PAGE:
Parboiled Rice 2020-12-10T12:06:25+01:00

Parboiled Rice

Parboiled rice (from the English words partially boiled) is a kind of rice that has undergone a special treatment allowing to increase the rice content of microelements (vitamins and mineral salts) and enabling to achieve a better final cooking behavior.

It has almost the same nutritional value as brown rice.
The rediscovery of an ancient method for a very modern and queekly cooked rice that ancient peoples such as the Egyptians already knew and largely used in order to better preserve rice consisting of a soaking process in hot water and sun drying.

A first big boost to parboiling production was given during World War II when the need to supply the troops with long term storage and high nutritional level foodstuff was imperative.

Processing methods used in the past consisted in soaking paddy in cold water, overheating for short time and then finally sun dried.

Nowadays parboiled rice is by far one of the most popular rice products in the world.

Today the paddy is soaked or dipped into hot water at atmospheric pressure up to the complete gelatinization of the starch contained in the grain and exposure at a temperature above 100°C, then cooked in the autoclave at vacuum pressure. Paddy is then dried up to the reduction of the moisture content to an optimal level and processed as usual.


In most countries the rice used for parboiling processing is paddy (rough rice) though, over the past few years in the U.S. and in Europe in particular, brown rice is being used as well. In both cases different types of parboiled rice can be obtained.

The different process solutions the grains undergo, allow the millers to select specific process parameters to match different production requirements. It is therefore important to know what impact the different kinds of processes will have on different rice varieties and on the quality of the final product.

Conventional Parboiling (obtained from paddy)

  • Increased head rice yield during milling;
  • Homogeneous and stable cooking and processing properties;
  • Reduced stickiness of cooked rice;
  • Improved nutritional value and extended shelf life.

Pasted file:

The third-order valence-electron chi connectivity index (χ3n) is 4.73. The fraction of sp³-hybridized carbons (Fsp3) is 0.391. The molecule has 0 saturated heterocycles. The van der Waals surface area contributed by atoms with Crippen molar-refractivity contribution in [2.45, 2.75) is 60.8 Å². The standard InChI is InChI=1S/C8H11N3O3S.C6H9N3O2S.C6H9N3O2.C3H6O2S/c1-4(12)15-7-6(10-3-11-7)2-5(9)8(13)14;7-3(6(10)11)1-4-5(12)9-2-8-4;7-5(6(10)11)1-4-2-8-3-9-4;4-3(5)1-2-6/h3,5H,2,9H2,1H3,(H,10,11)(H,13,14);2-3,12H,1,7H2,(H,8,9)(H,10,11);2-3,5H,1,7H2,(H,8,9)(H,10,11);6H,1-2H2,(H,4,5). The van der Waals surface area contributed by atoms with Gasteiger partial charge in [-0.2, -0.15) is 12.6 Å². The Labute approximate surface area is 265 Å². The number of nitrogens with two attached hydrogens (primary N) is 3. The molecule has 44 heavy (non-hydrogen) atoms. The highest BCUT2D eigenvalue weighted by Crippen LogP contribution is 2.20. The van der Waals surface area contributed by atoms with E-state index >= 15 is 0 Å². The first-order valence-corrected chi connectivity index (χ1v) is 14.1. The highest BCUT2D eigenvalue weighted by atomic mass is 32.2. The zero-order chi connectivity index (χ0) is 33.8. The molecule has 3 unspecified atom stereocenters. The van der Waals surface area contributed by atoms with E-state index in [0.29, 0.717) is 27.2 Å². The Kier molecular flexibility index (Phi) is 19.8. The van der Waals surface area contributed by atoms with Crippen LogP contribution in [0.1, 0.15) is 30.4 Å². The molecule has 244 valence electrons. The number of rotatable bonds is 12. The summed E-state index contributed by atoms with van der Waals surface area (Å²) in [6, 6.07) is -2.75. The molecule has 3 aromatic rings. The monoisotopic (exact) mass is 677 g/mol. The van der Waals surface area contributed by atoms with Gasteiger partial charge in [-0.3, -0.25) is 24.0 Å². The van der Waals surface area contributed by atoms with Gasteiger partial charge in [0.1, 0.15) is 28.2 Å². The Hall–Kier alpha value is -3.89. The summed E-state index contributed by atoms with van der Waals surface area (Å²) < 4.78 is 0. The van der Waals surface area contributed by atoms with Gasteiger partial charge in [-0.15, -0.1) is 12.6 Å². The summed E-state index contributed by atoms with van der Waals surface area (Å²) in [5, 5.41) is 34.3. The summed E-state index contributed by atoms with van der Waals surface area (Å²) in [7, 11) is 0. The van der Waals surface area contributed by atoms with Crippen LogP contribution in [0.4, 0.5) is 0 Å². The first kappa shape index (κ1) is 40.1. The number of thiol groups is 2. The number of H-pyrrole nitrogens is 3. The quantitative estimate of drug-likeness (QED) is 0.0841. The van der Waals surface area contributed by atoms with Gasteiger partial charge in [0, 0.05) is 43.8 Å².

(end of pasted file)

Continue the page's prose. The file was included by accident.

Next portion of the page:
Special Parboiling (obtained from brown rice)

  • Prevention of dark colouring effects;
  • Decreased cooking time;
  • More delicate taste and smell compared to conventional Parboiling;
  • Reduced water and energy consumption;
  • Better final cooking behaviour in case of overcooking compared to white rice;
  • Higher flavourings and seasonings absorption.

Another positive effect of parboiling is that rice turns out to be far more resistant to pest infestation since the steaming process sterilizes the grains so that they can be preserved longer.

Parboiled rice satisfies even the most demanding consumer expecting a perfect rice even in case of overcooking.

Through the lower release of starch in cooking stage, parboiled grains do not stick together, are well separated and can be reheated without loosing their original characteristics.

There are different kinds of parboiled rice, in accordance with the required final result:

the classic, ideal for all recipes such as cold rice salads and “risotto”, the fast cooking one, the long grain one, for side dishes and the integral one, the richest in fibers.

For these reasons parboiled rice has met over the years an increasing success among consumers and it is by now among the simplest and versatile products the modern food industry might offer.

1. Translucent and slightly amber-coloured grain.
2. Vitamins and mineral salts content is undoubtedly  higher than in white rice.
3. Cooking behaviour, water absorption degree and characteristics of the product after cooking are far more different compared to white rice. Namely, one of its features is to keep the right texture even if overcooked.
The enlarged image symbolically shows vitamins and minerals contained into the silver film.



risoparboiled2The parboiling process works as follows: a vacuum system allows the removal of the air in paddy rice. Then the soaking in warm water releases vitamins and minerals contained in the sprout and in the silver film (just as far as GAT technology is concerned).



Water soluble substances are finally pressed again into the rice grain through water steam and high pressure.

Once more subjected to boiling steam, the starch on the rice grain surface, hardens. Further to this procedure nutritional substances remain inside the grain.

In the end rice grains are dried.

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